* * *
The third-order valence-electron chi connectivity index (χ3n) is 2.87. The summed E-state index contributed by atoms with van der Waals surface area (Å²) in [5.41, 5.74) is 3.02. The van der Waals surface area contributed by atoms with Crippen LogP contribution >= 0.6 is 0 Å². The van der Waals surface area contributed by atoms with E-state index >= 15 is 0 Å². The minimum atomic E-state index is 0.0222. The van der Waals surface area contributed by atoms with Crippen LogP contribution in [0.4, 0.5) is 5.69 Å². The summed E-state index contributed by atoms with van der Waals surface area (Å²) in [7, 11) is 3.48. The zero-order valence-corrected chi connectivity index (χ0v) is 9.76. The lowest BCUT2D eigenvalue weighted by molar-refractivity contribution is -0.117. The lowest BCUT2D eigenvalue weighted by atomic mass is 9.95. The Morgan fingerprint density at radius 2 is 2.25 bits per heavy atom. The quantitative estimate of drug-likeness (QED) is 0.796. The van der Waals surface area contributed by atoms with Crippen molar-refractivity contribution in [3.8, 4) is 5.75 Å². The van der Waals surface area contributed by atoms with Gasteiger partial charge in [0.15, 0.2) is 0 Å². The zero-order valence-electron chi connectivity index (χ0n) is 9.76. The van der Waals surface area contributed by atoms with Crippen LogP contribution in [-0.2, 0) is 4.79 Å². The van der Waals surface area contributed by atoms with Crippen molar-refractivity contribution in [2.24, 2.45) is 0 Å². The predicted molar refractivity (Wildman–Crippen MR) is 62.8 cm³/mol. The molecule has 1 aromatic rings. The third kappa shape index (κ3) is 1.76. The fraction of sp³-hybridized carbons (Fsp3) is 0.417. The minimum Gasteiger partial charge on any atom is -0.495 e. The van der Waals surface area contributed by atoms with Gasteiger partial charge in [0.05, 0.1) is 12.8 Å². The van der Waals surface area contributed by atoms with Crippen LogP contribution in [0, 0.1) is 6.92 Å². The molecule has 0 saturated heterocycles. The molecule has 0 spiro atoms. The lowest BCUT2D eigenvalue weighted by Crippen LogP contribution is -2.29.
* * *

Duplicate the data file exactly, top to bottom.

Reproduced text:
The third-order valence-electron chi connectivity index (χ3n) is 2.87. The summed E-state index contributed by atoms with van der Waals surface area (Å²) in [5.41, 5.74) is 3.02. The van der Waals surface area contributed by atoms with Crippen LogP contribution >= 0.6 is 0 Å². The van der Waals surface area contributed by atoms with E-state index >= 15 is 0 Å². The minimum atomic E-state index is 0.0222. The van der Waals surface area contributed by atoms with Crippen LogP contribution in [0.4, 0.5) is 5.69 Å². The summed E-state index contributed by atoms with van der Waals surface area (Å²) in [7, 11) is 3.48. The zero-order valence-corrected chi connectivity index (χ0v) is 9.76. The lowest BCUT2D eigenvalue weighted by molar-refractivity contribution is -0.117. The lowest BCUT2D eigenvalue weighted by atomic mass is 9.95. The Morgan fingerprint density at radius 2 is 2.25 bits per heavy atom. The quantitative estimate of drug-likeness (QED) is 0.796. The van der Waals surface area contributed by atoms with Crippen molar-refractivity contribution in [3.8, 4) is 5.75 Å². The van der Waals surface area contributed by atoms with Gasteiger partial charge in [0.15, 0.2) is 0 Å². The zero-order valence-electron chi connectivity index (χ0n) is 9.76. The van der Waals surface area contributed by atoms with Crippen LogP contribution in [-0.2, 0) is 4.79 Å². The van der Waals surface area contributed by atoms with Crippen molar-refractivity contribution in [2.24, 2.45) is 0 Å². The predicted molar refractivity (Wildman–Crippen MR) is 62.8 cm³/mol. The molecule has 1 aromatic rings. The third kappa shape index (κ3) is 1.76. The fraction of sp³-hybridized carbons (Fsp3) is 0.417. The minimum Gasteiger partial charge on any atom is -0.495 e. The van der Waals surface area contributed by atoms with Gasteiger partial charge in [0.05, 0.1) is 12.8 Å². The van der Waals surface area contributed by atoms with Crippen LogP contribution in [0, 0.1) is 6.92 Å². The molecule has 0 saturated heterocycles. The molecule has 0 spiro atoms. The lowest BCUT2D eigenvalue weighted by Crippen LogP contribution is -2.29.